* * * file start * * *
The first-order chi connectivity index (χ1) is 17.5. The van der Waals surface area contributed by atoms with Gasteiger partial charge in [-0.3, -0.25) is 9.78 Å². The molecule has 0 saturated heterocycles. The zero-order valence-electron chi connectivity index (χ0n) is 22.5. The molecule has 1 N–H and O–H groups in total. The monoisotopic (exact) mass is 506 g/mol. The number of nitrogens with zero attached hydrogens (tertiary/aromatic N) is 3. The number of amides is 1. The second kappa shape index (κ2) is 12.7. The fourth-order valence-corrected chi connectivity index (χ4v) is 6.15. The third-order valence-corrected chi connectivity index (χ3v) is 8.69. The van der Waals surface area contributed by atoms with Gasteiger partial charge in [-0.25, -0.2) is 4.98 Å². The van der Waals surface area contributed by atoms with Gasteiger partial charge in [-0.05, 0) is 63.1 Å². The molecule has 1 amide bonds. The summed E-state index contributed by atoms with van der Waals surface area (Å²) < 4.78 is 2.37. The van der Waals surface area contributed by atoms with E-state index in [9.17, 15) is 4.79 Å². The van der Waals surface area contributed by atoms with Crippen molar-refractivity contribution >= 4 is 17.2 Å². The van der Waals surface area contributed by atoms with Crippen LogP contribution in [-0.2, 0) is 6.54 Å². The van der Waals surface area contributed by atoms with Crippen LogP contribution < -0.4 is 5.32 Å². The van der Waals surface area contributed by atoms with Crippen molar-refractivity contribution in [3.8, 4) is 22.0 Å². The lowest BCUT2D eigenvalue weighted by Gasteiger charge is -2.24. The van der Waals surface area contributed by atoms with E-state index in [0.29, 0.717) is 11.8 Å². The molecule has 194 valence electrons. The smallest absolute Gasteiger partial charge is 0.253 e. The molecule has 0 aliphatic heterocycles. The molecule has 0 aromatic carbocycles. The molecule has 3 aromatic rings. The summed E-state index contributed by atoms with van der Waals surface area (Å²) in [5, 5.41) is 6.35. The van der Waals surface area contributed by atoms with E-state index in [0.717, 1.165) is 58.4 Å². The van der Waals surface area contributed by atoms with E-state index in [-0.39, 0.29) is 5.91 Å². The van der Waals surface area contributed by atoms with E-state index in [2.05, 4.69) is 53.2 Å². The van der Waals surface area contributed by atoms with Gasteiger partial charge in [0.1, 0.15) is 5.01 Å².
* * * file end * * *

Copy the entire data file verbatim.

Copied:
The first-order chi connectivity index (χ1) is 17.5. The van der Waals surface area contributed by atoms with Gasteiger partial charge in [-0.3, -0.25) is 9.78 Å². The molecule has 0 saturated heterocycles. The zero-order valence-electron chi connectivity index (χ0n) is 22.5. The molecule has 1 N–H and O–H groups in total. The monoisotopic (exact) mass is 506 g/mol. The number of nitrogens with zero attached hydrogens (tertiary/aromatic N) is 3. The number of amides is 1. The second kappa shape index (κ2) is 12.7. The fourth-order valence-corrected chi connectivity index (χ4v) is 6.15. The third-order valence-corrected chi connectivity index (χ3v) is 8.69. The van der Waals surface area contributed by atoms with Gasteiger partial charge in [-0.25, -0.2) is 4.98 Å². The van der Waals surface area contributed by atoms with Gasteiger partial charge in [-0.05, 0) is 63.1 Å². The molecule has 1 amide bonds. The summed E-state index contributed by atoms with van der Waals surface area (Å²) < 4.78 is 2.37. The van der Waals surface area contributed by atoms with E-state index in [9.17, 15) is 4.79 Å². The van der Waals surface area contributed by atoms with Crippen molar-refractivity contribution >= 4 is 17.2 Å². The van der Waals surface area contributed by atoms with Crippen LogP contribution in [-0.2, 0) is 6.54 Å². The van der Waals surface area contributed by atoms with Crippen LogP contribution < -0.4 is 5.32 Å². The van der Waals surface area contributed by atoms with Crippen molar-refractivity contribution in [3.8, 4) is 22.0 Å². The lowest BCUT2D eigenvalue weighted by Gasteiger charge is -2.24. The van der Waals surface area contributed by atoms with E-state index in [0.29, 0.717) is 11.8 Å². The molecule has 194 valence electrons. The smallest absolute Gasteiger partial charge is 0.253 e. The molecule has 0 aliphatic heterocycles. The molecule has 0 aromatic carbocycles. The molecule has 3 aromatic rings. The summed E-state index contributed by atoms with van der Waals surface area (Å²) in [5, 5.41) is 6.35. The van der Waals surface area contributed by atoms with E-state index in [0.717, 1.165) is 58.4 Å². The van der Waals surface area contributed by atoms with E-state index in [-0.39, 0.29) is 5.91 Å². The van der Waals surface area contributed by atoms with E-state index in [2.05, 4.69) is 53.2 Å². The van der Waals surface area contributed by atoms with Gasteiger partial charge in [0.1, 0.15) is 5.01 Å².